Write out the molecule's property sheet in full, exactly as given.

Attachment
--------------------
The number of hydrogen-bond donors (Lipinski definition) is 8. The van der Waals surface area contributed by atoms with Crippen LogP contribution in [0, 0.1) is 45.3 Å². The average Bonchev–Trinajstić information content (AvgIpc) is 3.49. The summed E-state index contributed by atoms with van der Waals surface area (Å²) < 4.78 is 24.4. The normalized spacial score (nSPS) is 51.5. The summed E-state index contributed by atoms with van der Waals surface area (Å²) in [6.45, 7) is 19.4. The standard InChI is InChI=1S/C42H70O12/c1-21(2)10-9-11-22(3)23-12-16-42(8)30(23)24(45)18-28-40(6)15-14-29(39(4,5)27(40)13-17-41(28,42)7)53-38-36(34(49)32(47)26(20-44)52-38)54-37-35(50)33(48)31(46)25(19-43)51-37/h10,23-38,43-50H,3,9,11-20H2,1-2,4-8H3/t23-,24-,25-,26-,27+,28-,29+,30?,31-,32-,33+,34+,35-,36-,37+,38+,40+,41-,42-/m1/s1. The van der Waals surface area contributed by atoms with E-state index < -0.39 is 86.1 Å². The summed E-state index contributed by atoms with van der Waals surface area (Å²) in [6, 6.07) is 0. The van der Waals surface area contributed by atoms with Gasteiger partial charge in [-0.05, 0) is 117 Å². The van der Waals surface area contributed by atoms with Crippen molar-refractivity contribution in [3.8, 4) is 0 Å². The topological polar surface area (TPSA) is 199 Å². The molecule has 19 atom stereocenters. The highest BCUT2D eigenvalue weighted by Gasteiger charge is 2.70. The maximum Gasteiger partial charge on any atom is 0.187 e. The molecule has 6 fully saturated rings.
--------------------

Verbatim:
The number of hydrogen-bond donors (Lipinski definition) is 8. The van der Waals surface area contributed by atoms with Crippen LogP contribution in [0, 0.1) is 45.3 Å². The average Bonchev–Trinajstić information content (AvgIpc) is 3.49. The summed E-state index contributed by atoms with van der Waals surface area (Å²) < 4.78 is 24.4. The normalized spacial score (nSPS) is 51.5. The summed E-state index contributed by atoms with van der Waals surface area (Å²) in [6.45, 7) is 19.4. The standard InChI is InChI=1S/C42H70O12/c1-21(2)10-9-11-22(3)23-12-16-42(8)30(23)24(45)18-28-40(6)15-14-29(39(4,5)27(40)13-17-41(28,42)7)53-38-36(34(49)32(47)26(20-44)52-38)54-37-35(50)33(48)31(46)25(19-43)51-37/h10,23-38,43-50H,3,9,11-20H2,1-2,4-8H3/t23-,24-,25-,26-,27+,28-,29+,30?,31-,32-,33+,34+,35-,36-,37+,38+,40+,41-,42-/m1/s1. The van der Waals surface area contributed by atoms with E-state index < -0.39 is 86.1 Å². The summed E-state index contributed by atoms with van der Waals surface area (Å²) in [6, 6.07) is 0. The van der Waals surface area contributed by atoms with Gasteiger partial charge in [-0.05, 0) is 117 Å². The van der Waals surface area contributed by atoms with Crippen molar-refractivity contribution in [3.8, 4) is 0 Å². The topological polar surface area (TPSA) is 199 Å². The molecule has 19 atom stereocenters. The highest BCUT2D eigenvalue weighted by Gasteiger charge is 2.70. The maximum Gasteiger partial charge on any atom is 0.187 e. The molecule has 6 fully saturated rings.